Bird, 2015, Photo by K. Dykstra
Bird, 2015, Photo by K. Dykstra

The obvious entry for A is anxiogenic:  translation is anxiogenic.

Whereas the convergences defining translation cause anxiety or manifest around situations causing anxiety – be that experienced as apprehension, dismay, desire, dread, fear, fugue, inclination, misgiving, restlessness, etc. 

Alternatives. Abolition Abrasion Accompaniment Acumen Adhesive Alien Aliment Altercation Altitude Amnesty Anathema Anodyne Antichronism Apoplexy Arabesque Asperity Asylum Aversion Axis And

Antonym. Advisable

One thread in this series is recursive attention to a statement from Jacqueline Loss.  Earlier this spring, as she meditated on much-hyped proposals for changes in US/Cuba relations, Loss wrote: “Sharing with each other and our readers how we come to translate what we translate is sometimes personal but is also part of knowledge networks that link us to distinct and sometimes overlapping circuits of power.”[1]  

Circuits, and also shards: the jostling of vocabularies makes for interstitial spaces amid putative monoliths and creeping bureaucracies.  

Translators who trace, inhabit, elide and enact asymmetries of life in the Americas endure a seemingly interminable barrage of neoliberal logic and witness many of its consequences.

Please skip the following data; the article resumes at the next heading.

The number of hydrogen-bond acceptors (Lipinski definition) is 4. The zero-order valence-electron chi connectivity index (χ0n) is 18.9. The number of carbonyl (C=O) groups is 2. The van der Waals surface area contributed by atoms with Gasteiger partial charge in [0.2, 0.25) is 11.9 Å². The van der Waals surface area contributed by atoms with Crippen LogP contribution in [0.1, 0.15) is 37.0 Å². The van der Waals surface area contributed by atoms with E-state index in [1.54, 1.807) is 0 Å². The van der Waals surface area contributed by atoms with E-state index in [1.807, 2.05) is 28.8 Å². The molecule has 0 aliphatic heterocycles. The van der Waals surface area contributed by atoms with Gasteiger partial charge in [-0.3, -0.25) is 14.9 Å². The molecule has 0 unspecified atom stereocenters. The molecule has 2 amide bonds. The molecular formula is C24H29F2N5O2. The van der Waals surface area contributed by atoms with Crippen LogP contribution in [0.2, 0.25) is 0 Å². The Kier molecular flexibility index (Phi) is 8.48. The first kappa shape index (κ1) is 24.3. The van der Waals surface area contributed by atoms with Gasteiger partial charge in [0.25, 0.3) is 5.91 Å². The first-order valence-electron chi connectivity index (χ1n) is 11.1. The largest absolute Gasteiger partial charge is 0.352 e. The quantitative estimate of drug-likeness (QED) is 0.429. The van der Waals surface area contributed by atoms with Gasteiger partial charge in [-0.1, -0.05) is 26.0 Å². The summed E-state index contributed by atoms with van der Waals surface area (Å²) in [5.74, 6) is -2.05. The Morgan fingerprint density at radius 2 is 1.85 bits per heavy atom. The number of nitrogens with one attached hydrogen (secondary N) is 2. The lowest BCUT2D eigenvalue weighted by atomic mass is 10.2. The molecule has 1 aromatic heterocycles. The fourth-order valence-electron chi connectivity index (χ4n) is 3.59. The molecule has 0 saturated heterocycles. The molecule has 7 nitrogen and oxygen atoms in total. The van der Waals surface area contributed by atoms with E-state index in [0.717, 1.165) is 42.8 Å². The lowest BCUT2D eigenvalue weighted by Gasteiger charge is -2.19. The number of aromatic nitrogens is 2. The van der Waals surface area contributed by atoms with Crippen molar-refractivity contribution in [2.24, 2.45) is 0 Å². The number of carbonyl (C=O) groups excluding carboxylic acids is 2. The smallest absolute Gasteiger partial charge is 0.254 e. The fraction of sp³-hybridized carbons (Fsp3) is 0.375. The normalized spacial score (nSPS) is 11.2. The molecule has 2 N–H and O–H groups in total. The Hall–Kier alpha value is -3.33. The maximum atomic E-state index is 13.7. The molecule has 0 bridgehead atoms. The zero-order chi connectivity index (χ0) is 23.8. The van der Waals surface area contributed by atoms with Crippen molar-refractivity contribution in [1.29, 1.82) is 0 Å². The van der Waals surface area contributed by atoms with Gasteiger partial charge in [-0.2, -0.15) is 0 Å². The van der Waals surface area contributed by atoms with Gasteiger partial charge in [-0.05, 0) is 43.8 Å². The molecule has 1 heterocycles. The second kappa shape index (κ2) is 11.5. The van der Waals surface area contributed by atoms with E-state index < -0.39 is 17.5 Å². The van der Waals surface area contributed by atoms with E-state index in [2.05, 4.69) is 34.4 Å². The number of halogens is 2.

What fragments of enabling myth do translators adopt under these circumstances?  To what degree do translatorial tellings engender actions that would not otherwise take place?  Via translation, writers & artists & thinkers with distinct, overlapping, or simply proximal aesthetics gain some form of potential, a potency.

Translators – & now I’m specifically thinking of the poetics advanced by writer/translator Omar Pérez – may not resolve inequities of hemispheric life, but they can envisage turns.  Can poetry and its translation turn misalignment and contradiction upon themselves?

Allowing acts of translation and insights from translators to drive my commentary, I’ll be listening for contemporary ways of conceiving and executing the translation of poetry, and its intersecting or (better yet) ill-defined genres of expression.  The structure of my series represents a nod to Peter Cole, whose Selected Poems of Solomon Ibn Gabirol travels with me.  This is not because of the poems -- no criticism of them.  But it is the translator’s mesmerizing introduction that inspires my return to the book, and to translation, so for his thoughts, I open with thanks to Cole.


[1] “Jacqueline Loss introduces The Magic of Translation.”  Cuba Counterpoints:  Public Scholarship about a Changing Cuba.  18 May 2015.